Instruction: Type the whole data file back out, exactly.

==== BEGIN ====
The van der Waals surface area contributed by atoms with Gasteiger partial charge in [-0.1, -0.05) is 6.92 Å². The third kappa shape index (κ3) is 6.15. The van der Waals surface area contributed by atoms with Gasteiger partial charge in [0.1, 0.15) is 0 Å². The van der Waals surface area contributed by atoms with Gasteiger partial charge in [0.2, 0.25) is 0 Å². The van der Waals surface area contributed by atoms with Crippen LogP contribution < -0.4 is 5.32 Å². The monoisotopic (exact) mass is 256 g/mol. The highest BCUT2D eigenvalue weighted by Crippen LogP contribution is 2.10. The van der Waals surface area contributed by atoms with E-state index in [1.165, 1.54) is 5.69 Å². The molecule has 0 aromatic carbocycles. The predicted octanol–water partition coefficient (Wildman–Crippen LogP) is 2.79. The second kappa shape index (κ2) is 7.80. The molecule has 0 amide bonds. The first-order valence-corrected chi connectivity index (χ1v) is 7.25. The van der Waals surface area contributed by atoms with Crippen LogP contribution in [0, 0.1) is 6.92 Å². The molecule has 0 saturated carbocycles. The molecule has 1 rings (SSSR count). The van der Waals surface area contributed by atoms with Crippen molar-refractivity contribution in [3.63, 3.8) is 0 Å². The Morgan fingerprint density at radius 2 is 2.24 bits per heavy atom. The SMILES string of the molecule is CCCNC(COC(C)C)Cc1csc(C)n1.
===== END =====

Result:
The van der Waals surface area contributed by atoms with Gasteiger partial charge in [-0.1, -0.05) is 6.92 Å². The third kappa shape index (κ3) is 6.15. The van der Waals surface area contributed by atoms with Gasteiger partial charge in [0.1, 0.15) is 0 Å². The van der Waals surface area contributed by atoms with Gasteiger partial charge in [0.2, 0.25) is 0 Å². The van der Waals surface area contributed by atoms with Crippen LogP contribution < -0.4 is 5.32 Å². The monoisotopic (exact) mass is 256 g/mol. The highest BCUT2D eigenvalue weighted by Crippen LogP contribution is 2.10. The van der Waals surface area contributed by atoms with E-state index in [1.165, 1.54) is 5.69 Å². The molecule has 0 aromatic carbocycles. The predicted octanol–water partition coefficient (Wildman–Crippen LogP) is 2.79. The second kappa shape index (κ2) is 7.80. The molecule has 0 amide bonds. The first-order valence-corrected chi connectivity index (χ1v) is 7.25. The van der Waals surface area contributed by atoms with Crippen LogP contribution in [0, 0.1) is 6.92 Å². The molecule has 0 saturated carbocycles. The molecule has 1 rings (SSSR count). The van der Waals surface area contributed by atoms with Crippen molar-refractivity contribution in [3.63, 3.8) is 0 Å². The Morgan fingerprint density at radius 2 is 2.24 bits per heavy atom. The SMILES string of the molecule is CCCNC(COC(C)C)Cc1csc(C)n1.